The job outlook for surgical technologists isn’t as robust as other careers in the medical field. However, the Bureau of Labor Statistics projects solid growth in this line of work, with 12 percent growth through 2026.

Part of the reason for the growth of jobs in this sector is that improved surgical technologies are making more types of procedures possible and safer as well. With more illnesses and injuries now treatable, it stands to reason that surgical techs would be in strong demand. Likewise, with more and more surgeries being done on an outpatient basis, there are more facilities that require the services of surgical techs than ever before.

What are the Advancement Opportunities for Surgical Technologists?

Surgical technologists have the benefit of various advancement opportunities being available to them. Most commonly, surgical techs advance through the ranks in their profession by obtaining certification via the process outlined earlier. Additionally, advancement opportunities might exist for becoming a more senior surgical tech by virtue of continued education and experience.

Some surgical technologists use their knowledge and experience to shift into other medical-related fields. For example, working as a surgical tech is excellent preparation for a career as a registered nurse. Though additional schooling is required to become a nurse, the practical experience one gets on the job as a surgical technologist is likely to prove beneficial when studying to become a nurse.

Still other surgical techs find their way into completely different lines of work. For example, someone that has worked in the field for a long time and no longer wants to be part of the operating theater might move into a teaching capacity. Colleges and universities might find a lot of value in the education and training that surgical techs have for a position teaching science and medical-related courses like anatomy, pharmacology, and medical terminology.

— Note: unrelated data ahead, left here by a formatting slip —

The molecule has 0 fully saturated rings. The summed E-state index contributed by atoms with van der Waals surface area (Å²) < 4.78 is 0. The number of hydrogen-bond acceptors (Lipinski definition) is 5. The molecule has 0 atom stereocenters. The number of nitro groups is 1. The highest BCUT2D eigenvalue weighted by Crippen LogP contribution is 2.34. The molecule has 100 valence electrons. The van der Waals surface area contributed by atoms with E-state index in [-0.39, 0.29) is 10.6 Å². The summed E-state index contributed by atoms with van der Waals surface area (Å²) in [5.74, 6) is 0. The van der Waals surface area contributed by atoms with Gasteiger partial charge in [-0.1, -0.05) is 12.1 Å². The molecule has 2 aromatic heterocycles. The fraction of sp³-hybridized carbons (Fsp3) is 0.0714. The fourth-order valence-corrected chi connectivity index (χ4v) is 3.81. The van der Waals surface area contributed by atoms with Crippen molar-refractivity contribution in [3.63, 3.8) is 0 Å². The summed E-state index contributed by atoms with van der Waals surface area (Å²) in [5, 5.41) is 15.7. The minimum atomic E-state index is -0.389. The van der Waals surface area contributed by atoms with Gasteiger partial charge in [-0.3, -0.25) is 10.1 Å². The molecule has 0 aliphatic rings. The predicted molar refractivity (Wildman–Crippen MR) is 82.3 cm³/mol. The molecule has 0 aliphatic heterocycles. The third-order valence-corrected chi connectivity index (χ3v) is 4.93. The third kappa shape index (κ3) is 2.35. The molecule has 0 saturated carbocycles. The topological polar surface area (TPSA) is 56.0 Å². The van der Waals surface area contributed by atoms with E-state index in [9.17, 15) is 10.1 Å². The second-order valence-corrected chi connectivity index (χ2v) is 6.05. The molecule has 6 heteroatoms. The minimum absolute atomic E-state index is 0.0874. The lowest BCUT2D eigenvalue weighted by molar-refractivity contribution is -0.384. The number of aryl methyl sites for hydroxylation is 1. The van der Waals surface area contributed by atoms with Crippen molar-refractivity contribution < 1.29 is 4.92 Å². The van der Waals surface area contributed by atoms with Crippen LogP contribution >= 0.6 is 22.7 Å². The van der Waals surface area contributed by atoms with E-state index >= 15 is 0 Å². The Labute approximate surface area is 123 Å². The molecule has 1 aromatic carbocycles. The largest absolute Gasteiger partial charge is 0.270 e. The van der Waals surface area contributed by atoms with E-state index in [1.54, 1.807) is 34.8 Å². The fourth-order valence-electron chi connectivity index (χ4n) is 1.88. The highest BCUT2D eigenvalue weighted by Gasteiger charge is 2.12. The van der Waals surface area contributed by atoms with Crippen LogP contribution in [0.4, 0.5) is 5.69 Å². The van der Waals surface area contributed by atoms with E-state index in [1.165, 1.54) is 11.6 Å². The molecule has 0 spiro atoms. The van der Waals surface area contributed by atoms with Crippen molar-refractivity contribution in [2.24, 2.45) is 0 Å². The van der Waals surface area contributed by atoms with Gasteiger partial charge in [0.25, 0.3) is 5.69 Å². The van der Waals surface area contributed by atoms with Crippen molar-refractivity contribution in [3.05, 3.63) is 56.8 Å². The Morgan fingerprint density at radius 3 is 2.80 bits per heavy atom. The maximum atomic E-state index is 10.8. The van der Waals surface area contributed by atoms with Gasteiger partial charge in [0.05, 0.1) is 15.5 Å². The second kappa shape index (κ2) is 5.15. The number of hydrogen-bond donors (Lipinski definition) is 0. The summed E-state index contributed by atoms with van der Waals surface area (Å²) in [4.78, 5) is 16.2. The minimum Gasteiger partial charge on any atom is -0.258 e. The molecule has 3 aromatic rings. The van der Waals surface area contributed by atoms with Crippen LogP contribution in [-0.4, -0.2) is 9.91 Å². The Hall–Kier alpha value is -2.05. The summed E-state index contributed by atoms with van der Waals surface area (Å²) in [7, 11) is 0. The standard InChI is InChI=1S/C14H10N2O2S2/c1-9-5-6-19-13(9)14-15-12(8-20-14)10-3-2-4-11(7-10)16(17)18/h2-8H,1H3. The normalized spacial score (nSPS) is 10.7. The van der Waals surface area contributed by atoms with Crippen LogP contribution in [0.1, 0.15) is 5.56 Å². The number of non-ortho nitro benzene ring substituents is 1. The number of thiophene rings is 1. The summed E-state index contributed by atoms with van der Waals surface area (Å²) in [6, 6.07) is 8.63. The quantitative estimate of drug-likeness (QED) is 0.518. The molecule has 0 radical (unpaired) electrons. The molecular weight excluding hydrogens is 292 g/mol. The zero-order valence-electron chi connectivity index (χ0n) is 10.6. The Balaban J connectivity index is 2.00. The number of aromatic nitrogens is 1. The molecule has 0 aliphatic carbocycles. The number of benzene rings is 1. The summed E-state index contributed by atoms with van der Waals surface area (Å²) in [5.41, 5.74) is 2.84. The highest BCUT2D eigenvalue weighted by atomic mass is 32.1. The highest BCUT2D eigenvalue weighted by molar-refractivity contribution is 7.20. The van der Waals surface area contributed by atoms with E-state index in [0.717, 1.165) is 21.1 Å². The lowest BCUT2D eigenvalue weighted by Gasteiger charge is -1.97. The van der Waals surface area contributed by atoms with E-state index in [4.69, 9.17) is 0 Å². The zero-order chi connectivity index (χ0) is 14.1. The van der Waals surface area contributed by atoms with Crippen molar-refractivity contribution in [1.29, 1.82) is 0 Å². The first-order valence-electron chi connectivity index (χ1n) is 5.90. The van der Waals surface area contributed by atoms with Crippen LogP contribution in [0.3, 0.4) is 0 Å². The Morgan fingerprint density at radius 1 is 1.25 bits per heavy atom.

What Professions are Similar to Surgical Technology?

Licensed Practical NurseLicensed practical nurses (LPN) provide direct care to patients in hospitals, clinics, rehabilitation centers, and other medical facilities. They are traditionally responsible for basic tasks like monitoring vital signs, assisting patients with activities of daily living, and recording their activities in the patient’s health record. LPNs work under the direct supervision of a registered nurse and/or physician.

Nursing AssistantNursing assistants, or nursing aides, provide essential care to patients in a variety of healthcare settings, from hospitals to nursing homes to outpatient treatment centers. Their duties typically involve cleaning and bathing patients, assisting patients in using the restroom, transferring patients from a bed to a wheelchair, and serving food to patients that cannot feed themselves.

Dental AssistantDental assistants prep the work area for dental work to be done and also prepare the patient for the procedure. Additionally, dental assistants might take X-rays, sterilize equipment, and hand the dentist the required tools as he or she performs the procedure.

Medical assistant – A medical assistant works in both a clerical and a clinical capacity, usually in a doctor’s office or hospital setting. Clerical tasks might involve making appointments, taking payments for services rendered, and filing paperwork. Clinical tasks can range from taking a patient’s vital signs to assisting doctors with patient examinations to administering medication as directed by the attending physician.

Medical Laboratory TechnologistMedical laboratory technologists work in a lab setting where they perform tests on human samples of blood, urine, tissue, and so forth. Med techs use advanced technologies to undertake testing, and based on their findings, they write reports, discuss the results of testing with physicians, and enter data into the patient’s medical records.